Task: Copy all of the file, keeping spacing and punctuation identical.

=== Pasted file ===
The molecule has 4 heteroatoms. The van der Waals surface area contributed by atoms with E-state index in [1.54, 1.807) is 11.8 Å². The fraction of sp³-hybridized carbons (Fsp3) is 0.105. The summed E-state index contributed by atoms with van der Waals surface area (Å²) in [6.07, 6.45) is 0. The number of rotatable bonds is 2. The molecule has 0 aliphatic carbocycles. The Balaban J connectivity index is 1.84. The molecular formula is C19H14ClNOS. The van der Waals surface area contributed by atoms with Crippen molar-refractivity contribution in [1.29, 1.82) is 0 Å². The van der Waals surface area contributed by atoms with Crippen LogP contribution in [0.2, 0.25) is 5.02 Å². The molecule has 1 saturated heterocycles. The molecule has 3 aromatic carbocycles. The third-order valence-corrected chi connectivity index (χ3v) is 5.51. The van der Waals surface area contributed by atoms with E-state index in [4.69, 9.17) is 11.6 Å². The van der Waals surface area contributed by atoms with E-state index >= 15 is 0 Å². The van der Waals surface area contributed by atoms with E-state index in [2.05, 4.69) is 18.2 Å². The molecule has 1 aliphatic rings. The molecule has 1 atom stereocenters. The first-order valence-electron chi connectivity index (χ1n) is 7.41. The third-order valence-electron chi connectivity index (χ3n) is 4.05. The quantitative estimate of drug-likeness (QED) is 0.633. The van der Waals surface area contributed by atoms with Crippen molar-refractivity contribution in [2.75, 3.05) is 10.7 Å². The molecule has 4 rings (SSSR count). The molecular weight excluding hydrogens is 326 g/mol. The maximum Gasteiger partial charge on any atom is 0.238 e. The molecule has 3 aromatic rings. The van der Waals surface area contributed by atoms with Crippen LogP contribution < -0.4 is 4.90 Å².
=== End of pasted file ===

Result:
The molecule has 4 heteroatoms. The van der Waals surface area contributed by atoms with E-state index in [1.54, 1.807) is 11.8 Å². The fraction of sp³-hybridized carbons (Fsp3) is 0.105. The summed E-state index contributed by atoms with van der Waals surface area (Å²) in [6.07, 6.45) is 0. The number of rotatable bonds is 2. The molecule has 0 aliphatic carbocycles. The Balaban J connectivity index is 1.84. The molecular formula is C19H14ClNOS. The van der Waals surface area contributed by atoms with Crippen molar-refractivity contribution in [1.29, 1.82) is 0 Å². The van der Waals surface area contributed by atoms with Crippen LogP contribution in [0.2, 0.25) is 5.02 Å². The molecule has 1 saturated heterocycles. The molecule has 3 aromatic carbocycles. The third-order valence-corrected chi connectivity index (χ3v) is 5.51. The van der Waals surface area contributed by atoms with E-state index in [4.69, 9.17) is 11.6 Å². The van der Waals surface area contributed by atoms with E-state index >= 15 is 0 Å². The van der Waals surface area contributed by atoms with E-state index in [2.05, 4.69) is 18.2 Å². The molecule has 1 aliphatic rings. The molecule has 1 atom stereocenters. The first-order valence-electron chi connectivity index (χ1n) is 7.41. The third-order valence-electron chi connectivity index (χ3n) is 4.05. The quantitative estimate of drug-likeness (QED) is 0.633. The van der Waals surface area contributed by atoms with Crippen molar-refractivity contribution in [2.75, 3.05) is 10.7 Å². The molecule has 4 rings (SSSR count). The molecular weight excluding hydrogens is 326 g/mol. The maximum Gasteiger partial charge on any atom is 0.238 e. The molecule has 3 aromatic rings. The van der Waals surface area contributed by atoms with Crippen LogP contribution < -0.4 is 4.90 Å².